An F-15EX from the 53rd Wing takes off from Joint Base Elmendorf-Richardson, Alaska, in support of Northern Edge 2021 in May. General Electric will be the sole provider of engines for the F-15EX Eagle II under a new, $1.58 billion contract with the Air Force. 1st Lt. Savanah Bray
Photo Caption & Credits

GE Aviation to be Standalone Company

Dec. 3, 2021

GE Aviation, which primarily makes military and commercial engines, will become the main focus of the GE conglomerate after it spins off its health care and energy businesses, the Boston-based company announced Nov. 9. 

Three new companies will result from the action: GE Aviation, focused on military and commercial engines; GE Healthcare, focusing on advanced diagnostic gear and patient data; and GE Renewable Energy and Power. The moves will take effect by early 2024.

According to a company press release, “Following these transactions, GE will be an aviation-focused company shaping the future of flight.” The company doesn’t expect any regulatory or labor issues attending the split, and GE said there was no investor pressure behind the move.

In a statement, CEO H. Lawrence Culp Jr. said that “by creating three industry-leading, global public companies, each can benefit from greater focus, tailored capital allocation, and strategic flexibility to drive long-term growth and value.” The move was spurred by a desire to focus and simplify its businesses, reduce debt, and improve share price. 

Culp will initially head the GE health care company as “non-executive chairman … upon its spin-off. He will continue to serve as chairman and CEO of GE until the second spin-off, at which point he will lead the GE Aviation-focused company going forward.”

The company said GE Aviation’s focus will be “helping customers achieve greater efficiency and sustainability, and [to] invent the future of flight.” It aims to offer “global leadership in propulsion and systems with the most competitive and innovative engine value.” GE has the “youngest and largest commercial fleet and most diversified services portfolio,” and it “powers 2/3 of commercial flights,” according to the company.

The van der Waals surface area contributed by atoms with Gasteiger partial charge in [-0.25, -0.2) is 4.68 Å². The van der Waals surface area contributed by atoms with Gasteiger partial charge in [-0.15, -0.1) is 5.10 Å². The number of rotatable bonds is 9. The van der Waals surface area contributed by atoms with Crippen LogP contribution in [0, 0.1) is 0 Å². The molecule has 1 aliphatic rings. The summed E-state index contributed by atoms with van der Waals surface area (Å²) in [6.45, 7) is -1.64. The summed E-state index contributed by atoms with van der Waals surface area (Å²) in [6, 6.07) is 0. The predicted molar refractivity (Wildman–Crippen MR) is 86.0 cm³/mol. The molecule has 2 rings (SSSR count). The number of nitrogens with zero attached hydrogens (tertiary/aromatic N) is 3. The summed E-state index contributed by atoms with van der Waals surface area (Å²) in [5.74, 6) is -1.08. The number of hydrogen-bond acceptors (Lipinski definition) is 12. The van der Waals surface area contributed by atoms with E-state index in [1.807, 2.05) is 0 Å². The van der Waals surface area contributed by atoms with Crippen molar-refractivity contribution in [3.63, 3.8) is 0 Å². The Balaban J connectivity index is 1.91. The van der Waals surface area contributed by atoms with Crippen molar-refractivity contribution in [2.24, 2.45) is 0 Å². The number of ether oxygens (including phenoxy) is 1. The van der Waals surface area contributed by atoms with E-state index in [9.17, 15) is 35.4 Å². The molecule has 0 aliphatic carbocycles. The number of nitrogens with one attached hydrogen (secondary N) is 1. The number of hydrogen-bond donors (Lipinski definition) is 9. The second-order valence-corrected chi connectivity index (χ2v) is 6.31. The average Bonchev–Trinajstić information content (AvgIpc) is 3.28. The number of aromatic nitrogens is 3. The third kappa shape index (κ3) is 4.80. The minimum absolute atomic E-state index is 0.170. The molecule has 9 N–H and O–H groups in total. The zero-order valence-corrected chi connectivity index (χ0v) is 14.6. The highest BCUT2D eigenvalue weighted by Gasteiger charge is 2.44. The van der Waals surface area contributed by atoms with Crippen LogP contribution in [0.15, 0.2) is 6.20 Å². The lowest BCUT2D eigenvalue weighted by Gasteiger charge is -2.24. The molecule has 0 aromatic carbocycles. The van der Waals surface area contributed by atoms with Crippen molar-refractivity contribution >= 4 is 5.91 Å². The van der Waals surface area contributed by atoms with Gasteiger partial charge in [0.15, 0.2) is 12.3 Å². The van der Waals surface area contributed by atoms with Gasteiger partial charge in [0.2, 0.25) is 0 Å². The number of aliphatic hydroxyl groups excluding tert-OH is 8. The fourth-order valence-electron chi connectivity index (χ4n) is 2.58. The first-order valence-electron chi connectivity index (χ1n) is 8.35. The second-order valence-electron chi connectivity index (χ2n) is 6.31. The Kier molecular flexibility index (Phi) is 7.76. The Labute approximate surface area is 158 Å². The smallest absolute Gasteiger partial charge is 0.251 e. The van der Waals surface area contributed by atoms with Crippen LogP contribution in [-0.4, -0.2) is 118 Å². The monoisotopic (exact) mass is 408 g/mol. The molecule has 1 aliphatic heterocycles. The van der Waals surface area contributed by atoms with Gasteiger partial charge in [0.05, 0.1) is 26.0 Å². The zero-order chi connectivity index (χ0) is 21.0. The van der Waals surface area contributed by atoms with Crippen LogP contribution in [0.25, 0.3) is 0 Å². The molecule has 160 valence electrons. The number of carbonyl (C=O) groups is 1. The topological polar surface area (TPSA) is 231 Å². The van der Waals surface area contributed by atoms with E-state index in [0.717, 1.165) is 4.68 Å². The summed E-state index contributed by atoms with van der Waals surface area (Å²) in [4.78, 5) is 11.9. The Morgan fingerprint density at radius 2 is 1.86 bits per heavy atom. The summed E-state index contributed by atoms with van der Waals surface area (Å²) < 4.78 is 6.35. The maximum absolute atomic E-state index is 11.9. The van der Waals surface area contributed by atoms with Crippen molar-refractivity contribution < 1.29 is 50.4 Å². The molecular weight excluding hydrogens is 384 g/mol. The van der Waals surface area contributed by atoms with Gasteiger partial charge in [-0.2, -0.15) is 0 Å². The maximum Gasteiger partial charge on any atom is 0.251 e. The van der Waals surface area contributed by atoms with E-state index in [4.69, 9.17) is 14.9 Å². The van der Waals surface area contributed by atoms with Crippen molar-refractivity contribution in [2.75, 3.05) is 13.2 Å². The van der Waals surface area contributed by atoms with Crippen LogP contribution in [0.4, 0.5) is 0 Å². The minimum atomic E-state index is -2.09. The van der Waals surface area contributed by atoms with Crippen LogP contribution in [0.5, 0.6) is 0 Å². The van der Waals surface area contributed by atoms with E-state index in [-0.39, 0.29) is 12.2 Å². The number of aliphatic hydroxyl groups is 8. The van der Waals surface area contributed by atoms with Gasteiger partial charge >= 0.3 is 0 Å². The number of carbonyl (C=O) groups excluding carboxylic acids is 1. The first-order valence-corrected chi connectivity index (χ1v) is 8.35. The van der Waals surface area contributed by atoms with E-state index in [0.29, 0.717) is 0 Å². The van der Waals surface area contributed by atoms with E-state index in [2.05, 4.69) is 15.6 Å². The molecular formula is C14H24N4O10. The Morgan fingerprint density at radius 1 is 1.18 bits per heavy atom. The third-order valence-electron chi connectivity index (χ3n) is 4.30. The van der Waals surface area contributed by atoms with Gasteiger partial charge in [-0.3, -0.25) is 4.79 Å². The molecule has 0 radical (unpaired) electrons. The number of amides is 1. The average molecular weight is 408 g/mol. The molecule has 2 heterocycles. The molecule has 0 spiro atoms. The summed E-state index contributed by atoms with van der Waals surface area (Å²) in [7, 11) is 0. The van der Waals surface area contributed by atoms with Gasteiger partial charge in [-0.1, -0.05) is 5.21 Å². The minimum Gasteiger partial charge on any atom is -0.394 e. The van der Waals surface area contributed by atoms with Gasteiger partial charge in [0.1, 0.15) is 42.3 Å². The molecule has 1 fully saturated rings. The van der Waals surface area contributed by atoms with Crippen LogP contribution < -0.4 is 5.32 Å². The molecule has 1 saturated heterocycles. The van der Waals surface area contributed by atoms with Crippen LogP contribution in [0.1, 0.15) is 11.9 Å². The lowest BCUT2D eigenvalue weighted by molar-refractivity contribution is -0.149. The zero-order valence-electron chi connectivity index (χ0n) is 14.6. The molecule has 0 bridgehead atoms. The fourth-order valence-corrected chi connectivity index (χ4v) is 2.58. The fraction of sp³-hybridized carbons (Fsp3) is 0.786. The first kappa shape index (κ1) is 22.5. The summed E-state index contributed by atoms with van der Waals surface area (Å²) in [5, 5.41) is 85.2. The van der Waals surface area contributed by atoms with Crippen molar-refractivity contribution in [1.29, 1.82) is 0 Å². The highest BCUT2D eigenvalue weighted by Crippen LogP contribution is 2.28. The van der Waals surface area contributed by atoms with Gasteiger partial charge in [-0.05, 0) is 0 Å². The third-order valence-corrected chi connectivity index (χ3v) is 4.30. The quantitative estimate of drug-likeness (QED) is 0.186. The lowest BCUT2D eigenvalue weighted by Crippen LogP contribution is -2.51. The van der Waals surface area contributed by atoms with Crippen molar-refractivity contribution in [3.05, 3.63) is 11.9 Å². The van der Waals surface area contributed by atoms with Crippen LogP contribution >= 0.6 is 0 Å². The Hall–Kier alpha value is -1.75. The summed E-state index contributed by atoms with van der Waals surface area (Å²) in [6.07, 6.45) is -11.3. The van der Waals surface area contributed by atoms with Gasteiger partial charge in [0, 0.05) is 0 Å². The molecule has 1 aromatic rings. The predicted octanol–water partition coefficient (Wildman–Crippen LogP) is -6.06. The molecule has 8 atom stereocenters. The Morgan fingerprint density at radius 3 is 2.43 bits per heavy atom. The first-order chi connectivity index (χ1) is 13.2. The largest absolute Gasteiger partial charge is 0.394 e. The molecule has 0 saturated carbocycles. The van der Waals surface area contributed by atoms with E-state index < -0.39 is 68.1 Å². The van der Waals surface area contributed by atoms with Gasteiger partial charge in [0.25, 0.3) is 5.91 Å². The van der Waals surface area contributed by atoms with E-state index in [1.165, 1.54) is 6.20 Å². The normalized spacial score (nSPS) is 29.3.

Stock analysts value GE Aviation at anywhere from a low of $30 billion to a high of $100 billion. Culp has praised the company as the bright spot of the GE conglomerate, and leading analysts have said the bulk of GE’s value is in its aviation business.

GE’s major military business centers around the F110 engine in Air Force and export F-15s and F-16s; F404 and F414 engines in the Air Force T-7, Saab Gripen fighter, Navy F/A-18 Super Hornet, and Navy EA-18G Growler; and the T408 engine in the Marine Corps CH-53K. It recently won a $1.6 billion Air Force contract to supply F110 engines for the Air Force’s F-15EX, and competitor Pratt & Whitney said it does not plan to challenge that award. 

For commercial applications, the company makes the GE90, GE9X, GP7-200, CF-6 and GEnx, the latter of which may power the next Presidential Transport. GE was not selected in the recent Air Force competition to power the re-engined B-52 bomber. 

The company said it fields 37,700 commercial aircraft engines and 26,500 military aircraft engines. 

Another potential avenue of future GE business is the Adaptive Engine Transition Program, which has created two versions of a future fighter engine for the U.S. Air Force and potentially the Navy. GE’s version is the XA-100, while Pratt & Whitney’s in the XA-101. The Air Force has not said whether its acquisition strategy for the Next-Generation Air Dominance fighter will call for a single engine supplier or two, on a competitive basis, but GE is also hoping to capture some of the work for future propulsion of the F-35 fighter, on which Pratt & Whitney has been the sole supplier. 

Just 20 months ago, Pratt & Whitney became part of Raytheon when that company merged with United Technologies/Collins Aerospace. Analysts said it’s unlikely that another major defense prime would seek to merge with or buy the new standalone GE aviation before mid-decade.